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This morning my battery went bad in my truck, so after meeting with clients I went to the auto parts store to get a new one. While I was switching the battery out, a homeless-looking guy rolled up to me.
I was thinking he was going to ask me for money… blah blah blah.
Instead he asked for directions to Walmart and explained that he rode his bike all the way from Suncoast Estates (about eight miles away), but that the Walmart he went to only sold food and he needed a part for his bike. I explained to him that the Walmart he wanted was in a totally different direction.
He asked me for directions, and I gave them to him. He was confused, as he had just moved from Ohio. I mapped it for him on my phone and showed him that it was about five miles away; he asked me if I could give him a ride.
Annoyed about my whole battery situation at that moment, I explained to him that I didn’t know him and would not be able to give him a ride.
He said that he understood that he looked really rough, but he was a normal guy and completely harmless. He just really needed to get to Walmart to exchange the bike tube he had so he could change the one on his bike that was leaking. He just got temporary work and didn’t want to be late to his first day tomorrow because of a flat bike tire.
I agreed hastily and told him I would take him as long as he sat in the bed of my truck with his bike. Again, I was allowing my current annoying situation with my battery to affect my judgement. He said he would have no problem sitting in the back and would wait patently for me to finish with my battery. I of course took a picture of him waiting and sent it to my family for them to know if I came up missing this was why.
Once I finished with the battery I helped him load his bike in the back of the truck. He started to climb in the bed of the truck and I thought to myself, this is a normal guy who is just in a tough spot; he is trying and deserves the decency of accompanying me in my truck.
I asked him his name; he said “Joe.” I told him to come sit in the truck with me.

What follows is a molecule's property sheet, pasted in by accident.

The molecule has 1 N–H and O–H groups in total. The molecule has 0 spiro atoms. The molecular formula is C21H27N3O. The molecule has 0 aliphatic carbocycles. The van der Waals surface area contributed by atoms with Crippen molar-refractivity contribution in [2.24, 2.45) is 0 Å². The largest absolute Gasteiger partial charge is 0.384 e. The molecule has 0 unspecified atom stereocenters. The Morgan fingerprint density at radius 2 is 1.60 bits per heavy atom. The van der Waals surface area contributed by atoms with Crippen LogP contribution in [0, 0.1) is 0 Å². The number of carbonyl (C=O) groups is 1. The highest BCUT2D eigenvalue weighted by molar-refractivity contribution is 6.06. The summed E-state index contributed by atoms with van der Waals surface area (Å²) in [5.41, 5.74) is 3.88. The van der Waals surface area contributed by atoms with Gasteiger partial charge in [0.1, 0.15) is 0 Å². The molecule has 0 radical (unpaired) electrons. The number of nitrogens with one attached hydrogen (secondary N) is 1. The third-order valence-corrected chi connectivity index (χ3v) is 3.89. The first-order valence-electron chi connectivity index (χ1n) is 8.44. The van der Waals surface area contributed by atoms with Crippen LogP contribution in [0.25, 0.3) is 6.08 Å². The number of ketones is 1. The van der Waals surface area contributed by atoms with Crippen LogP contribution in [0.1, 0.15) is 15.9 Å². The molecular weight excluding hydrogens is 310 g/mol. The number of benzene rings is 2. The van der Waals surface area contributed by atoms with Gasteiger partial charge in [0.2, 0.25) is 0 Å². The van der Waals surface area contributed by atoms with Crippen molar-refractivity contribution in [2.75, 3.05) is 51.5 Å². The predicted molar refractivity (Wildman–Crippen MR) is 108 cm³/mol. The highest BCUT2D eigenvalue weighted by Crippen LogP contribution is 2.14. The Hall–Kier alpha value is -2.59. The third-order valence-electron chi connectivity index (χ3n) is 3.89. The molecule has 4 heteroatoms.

“Are you sure?” he said.
“Look Joe,” I said, “I have guns, lots of them. There are guns in my door panel, my center console and even under my steering wheel… if you try anything I will shoot you dead, cool?” He laughed and said that would not be necessary.
I drove Joe to Walmart and on the way learned he was a normal guy who has just had some tough times.
He is 61 years old and had been a railroad conductor for 23 years of his life; he was also a wood worker and a painter. He recently divorced and his cat died; he wore the cat’s collar on his wrist to remember her. He was working at a labor agency and explained to me the challenges with the city bus routes and how the buses only have two spaces to hold bikes on the front of them. He loves to play pool in his spare time and has four girlfriends! (I can’t even find one girlfriend. F*ck you, Joe.) He also told me he has a tent set up where he stays, and he has four milk crates where he keeps all of his things organized.
We got to Walmart, and he thanked me. I asked him if he wanted me to wait and I would drive him back to Suncoast. He thanked me and said sure. While I was waiting I remembered that my brother had an old bike that was in a lot better shape than his. I made a call to him, and without hesitation he of course agreed to give Joe the bike.
Today was a good day. Joe got a new bike, and I got reminded that it was just a bad battery—not a bad life.
Author: Jeremy Sposato
Editor: Toby Israel
Photos: Author’s Own